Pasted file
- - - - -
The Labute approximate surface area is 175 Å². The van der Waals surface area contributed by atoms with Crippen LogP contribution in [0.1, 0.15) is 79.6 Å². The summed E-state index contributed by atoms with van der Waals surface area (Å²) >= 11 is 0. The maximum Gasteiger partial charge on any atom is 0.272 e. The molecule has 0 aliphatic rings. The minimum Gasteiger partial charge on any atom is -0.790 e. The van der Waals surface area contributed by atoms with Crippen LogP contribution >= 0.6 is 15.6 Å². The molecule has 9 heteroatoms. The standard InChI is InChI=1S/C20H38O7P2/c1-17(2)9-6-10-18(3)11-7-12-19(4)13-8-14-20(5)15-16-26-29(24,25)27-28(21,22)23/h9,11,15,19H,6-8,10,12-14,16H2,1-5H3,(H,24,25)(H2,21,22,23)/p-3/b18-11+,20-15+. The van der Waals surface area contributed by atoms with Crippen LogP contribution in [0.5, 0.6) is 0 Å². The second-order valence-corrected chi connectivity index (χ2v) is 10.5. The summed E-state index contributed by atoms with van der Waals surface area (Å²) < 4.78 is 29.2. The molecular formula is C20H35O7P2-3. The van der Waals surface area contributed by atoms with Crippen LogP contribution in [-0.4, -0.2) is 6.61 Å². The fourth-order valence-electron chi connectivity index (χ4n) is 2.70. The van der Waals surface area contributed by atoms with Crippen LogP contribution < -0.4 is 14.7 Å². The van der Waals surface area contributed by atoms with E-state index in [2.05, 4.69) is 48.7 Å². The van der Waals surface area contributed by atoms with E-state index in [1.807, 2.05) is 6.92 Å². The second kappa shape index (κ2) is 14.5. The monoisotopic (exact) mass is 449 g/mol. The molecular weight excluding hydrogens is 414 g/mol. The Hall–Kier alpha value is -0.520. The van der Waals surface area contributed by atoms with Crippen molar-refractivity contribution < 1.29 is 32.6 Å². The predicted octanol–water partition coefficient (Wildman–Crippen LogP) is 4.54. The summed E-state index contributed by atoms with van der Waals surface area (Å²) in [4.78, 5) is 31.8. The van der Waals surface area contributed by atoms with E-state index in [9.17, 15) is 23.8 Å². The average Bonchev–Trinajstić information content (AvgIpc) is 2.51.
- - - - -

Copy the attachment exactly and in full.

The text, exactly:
The Labute approximate surface area is 175 Å². The van der Waals surface area contributed by atoms with Crippen LogP contribution in [0.1, 0.15) is 79.6 Å². The summed E-state index contributed by atoms with van der Waals surface area (Å²) >= 11 is 0. The maximum Gasteiger partial charge on any atom is 0.272 e. The molecule has 0 aliphatic rings. The minimum Gasteiger partial charge on any atom is -0.790 e. The van der Waals surface area contributed by atoms with Crippen LogP contribution >= 0.6 is 15.6 Å². The molecule has 9 heteroatoms. The standard InChI is InChI=1S/C20H38O7P2/c1-17(2)9-6-10-18(3)11-7-12-19(4)13-8-14-20(5)15-16-26-29(24,25)27-28(21,22)23/h9,11,15,19H,6-8,10,12-14,16H2,1-5H3,(H,24,25)(H2,21,22,23)/p-3/b18-11+,20-15+. The van der Waals surface area contributed by atoms with Crippen LogP contribution in [0.5, 0.6) is 0 Å². The second-order valence-corrected chi connectivity index (χ2v) is 10.5. The summed E-state index contributed by atoms with van der Waals surface area (Å²) < 4.78 is 29.2. The molecular formula is C20H35O7P2-3. The van der Waals surface area contributed by atoms with Crippen LogP contribution in [-0.4, -0.2) is 6.61 Å². The fourth-order valence-electron chi connectivity index (χ4n) is 2.70. The van der Waals surface area contributed by atoms with Crippen LogP contribution < -0.4 is 14.7 Å². The van der Waals surface area contributed by atoms with E-state index in [2.05, 4.69) is 48.7 Å². The van der Waals surface area contributed by atoms with E-state index in [1.807, 2.05) is 6.92 Å². The second kappa shape index (κ2) is 14.5. The monoisotopic (exact) mass is 449 g/mol. The molecular weight excluding hydrogens is 414 g/mol. The Hall–Kier alpha value is -0.520. The van der Waals surface area contributed by atoms with Crippen molar-refractivity contribution < 1.29 is 32.6 Å². The predicted octanol–water partition coefficient (Wildman–Crippen LogP) is 4.54. The summed E-state index contributed by atoms with van der Waals surface area (Å²) in [4.78, 5) is 31.8. The van der Waals surface area contributed by atoms with E-state index in [9.17, 15) is 23.8 Å². The average Bonchev–Trinajstić information content (AvgIpc) is 2.51.